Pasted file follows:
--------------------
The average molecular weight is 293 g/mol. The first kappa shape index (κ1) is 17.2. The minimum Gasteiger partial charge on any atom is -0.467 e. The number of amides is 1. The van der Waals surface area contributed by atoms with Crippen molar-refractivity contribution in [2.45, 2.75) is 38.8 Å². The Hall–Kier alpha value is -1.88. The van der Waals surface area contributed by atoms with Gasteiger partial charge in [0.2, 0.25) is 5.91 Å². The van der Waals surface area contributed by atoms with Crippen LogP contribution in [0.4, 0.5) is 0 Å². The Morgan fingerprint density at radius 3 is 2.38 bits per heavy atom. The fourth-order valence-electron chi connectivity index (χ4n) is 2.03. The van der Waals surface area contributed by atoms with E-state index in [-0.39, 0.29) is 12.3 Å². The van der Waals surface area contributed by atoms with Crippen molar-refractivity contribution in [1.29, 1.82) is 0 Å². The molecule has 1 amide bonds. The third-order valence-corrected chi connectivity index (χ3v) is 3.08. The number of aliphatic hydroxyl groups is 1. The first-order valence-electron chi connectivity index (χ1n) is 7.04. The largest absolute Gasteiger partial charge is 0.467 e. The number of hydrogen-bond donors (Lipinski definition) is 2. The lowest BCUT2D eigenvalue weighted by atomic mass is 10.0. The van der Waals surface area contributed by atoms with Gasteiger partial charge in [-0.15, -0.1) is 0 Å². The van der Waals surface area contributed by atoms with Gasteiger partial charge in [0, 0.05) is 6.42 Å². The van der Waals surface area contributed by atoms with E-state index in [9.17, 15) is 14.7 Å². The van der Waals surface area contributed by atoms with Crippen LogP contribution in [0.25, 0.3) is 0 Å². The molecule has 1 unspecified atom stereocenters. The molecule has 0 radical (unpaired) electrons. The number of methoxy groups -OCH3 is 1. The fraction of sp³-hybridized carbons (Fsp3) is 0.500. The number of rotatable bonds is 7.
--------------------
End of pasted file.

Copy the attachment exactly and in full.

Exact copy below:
The average molecular weight is 293 g/mol. The first kappa shape index (κ1) is 17.2. The minimum Gasteiger partial charge on any atom is -0.467 e. The number of amides is 1. The van der Waals surface area contributed by atoms with Crippen molar-refractivity contribution in [2.45, 2.75) is 38.8 Å². The Hall–Kier alpha value is -1.88. The van der Waals surface area contributed by atoms with Gasteiger partial charge in [0.2, 0.25) is 5.91 Å². The van der Waals surface area contributed by atoms with Crippen LogP contribution in [0.4, 0.5) is 0 Å². The Morgan fingerprint density at radius 3 is 2.38 bits per heavy atom. The fourth-order valence-electron chi connectivity index (χ4n) is 2.03. The van der Waals surface area contributed by atoms with E-state index in [-0.39, 0.29) is 12.3 Å². The van der Waals surface area contributed by atoms with Crippen molar-refractivity contribution in [1.29, 1.82) is 0 Å². The molecule has 1 amide bonds. The third-order valence-corrected chi connectivity index (χ3v) is 3.08. The number of aliphatic hydroxyl groups is 1. The first-order valence-electron chi connectivity index (χ1n) is 7.04. The largest absolute Gasteiger partial charge is 0.467 e. The number of hydrogen-bond donors (Lipinski definition) is 2. The lowest BCUT2D eigenvalue weighted by atomic mass is 10.0. The van der Waals surface area contributed by atoms with Gasteiger partial charge in [-0.15, -0.1) is 0 Å². The van der Waals surface area contributed by atoms with Gasteiger partial charge in [0, 0.05) is 6.42 Å². The van der Waals surface area contributed by atoms with E-state index in [9.17, 15) is 14.7 Å². The van der Waals surface area contributed by atoms with Crippen LogP contribution in [0.25, 0.3) is 0 Å². The molecule has 1 unspecified atom stereocenters. The molecule has 0 radical (unpaired) electrons. The number of methoxy groups -OCH3 is 1. The fraction of sp³-hybridized carbons (Fsp3) is 0.500. The number of rotatable bonds is 7.